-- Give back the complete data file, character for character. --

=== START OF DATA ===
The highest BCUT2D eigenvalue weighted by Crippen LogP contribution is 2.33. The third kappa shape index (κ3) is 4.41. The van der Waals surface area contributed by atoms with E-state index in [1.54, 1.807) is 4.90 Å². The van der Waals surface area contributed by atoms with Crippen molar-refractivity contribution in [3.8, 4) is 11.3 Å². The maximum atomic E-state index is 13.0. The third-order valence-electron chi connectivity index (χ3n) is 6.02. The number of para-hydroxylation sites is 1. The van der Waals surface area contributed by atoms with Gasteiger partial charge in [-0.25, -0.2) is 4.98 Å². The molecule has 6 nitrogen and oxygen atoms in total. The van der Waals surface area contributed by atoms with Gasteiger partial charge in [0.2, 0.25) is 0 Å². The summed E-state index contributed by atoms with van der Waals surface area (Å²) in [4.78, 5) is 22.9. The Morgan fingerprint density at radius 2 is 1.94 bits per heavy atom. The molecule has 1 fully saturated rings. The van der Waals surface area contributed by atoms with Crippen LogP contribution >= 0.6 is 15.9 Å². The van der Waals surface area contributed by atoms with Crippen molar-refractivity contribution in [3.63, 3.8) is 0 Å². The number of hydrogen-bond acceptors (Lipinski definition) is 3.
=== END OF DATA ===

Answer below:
The highest BCUT2D eigenvalue weighted by Crippen LogP contribution is 2.33. The third kappa shape index (κ3) is 4.41. The van der Waals surface area contributed by atoms with E-state index in [1.54, 1.807) is 4.90 Å². The van der Waals surface area contributed by atoms with Crippen molar-refractivity contribution in [3.8, 4) is 11.3 Å². The maximum atomic E-state index is 13.0. The third-order valence-electron chi connectivity index (χ3n) is 6.02. The number of para-hydroxylation sites is 1. The van der Waals surface area contributed by atoms with Gasteiger partial charge in [-0.25, -0.2) is 4.98 Å². The molecule has 6 nitrogen and oxygen atoms in total. The van der Waals surface area contributed by atoms with Gasteiger partial charge in [0.2, 0.25) is 0 Å². The summed E-state index contributed by atoms with van der Waals surface area (Å²) in [4.78, 5) is 22.9. The Morgan fingerprint density at radius 2 is 1.94 bits per heavy atom. The molecule has 1 fully saturated rings. The van der Waals surface area contributed by atoms with Crippen LogP contribution >= 0.6 is 15.9 Å². The van der Waals surface area contributed by atoms with Crippen molar-refractivity contribution in [3.63, 3.8) is 0 Å². The number of hydrogen-bond acceptors (Lipinski definition) is 3.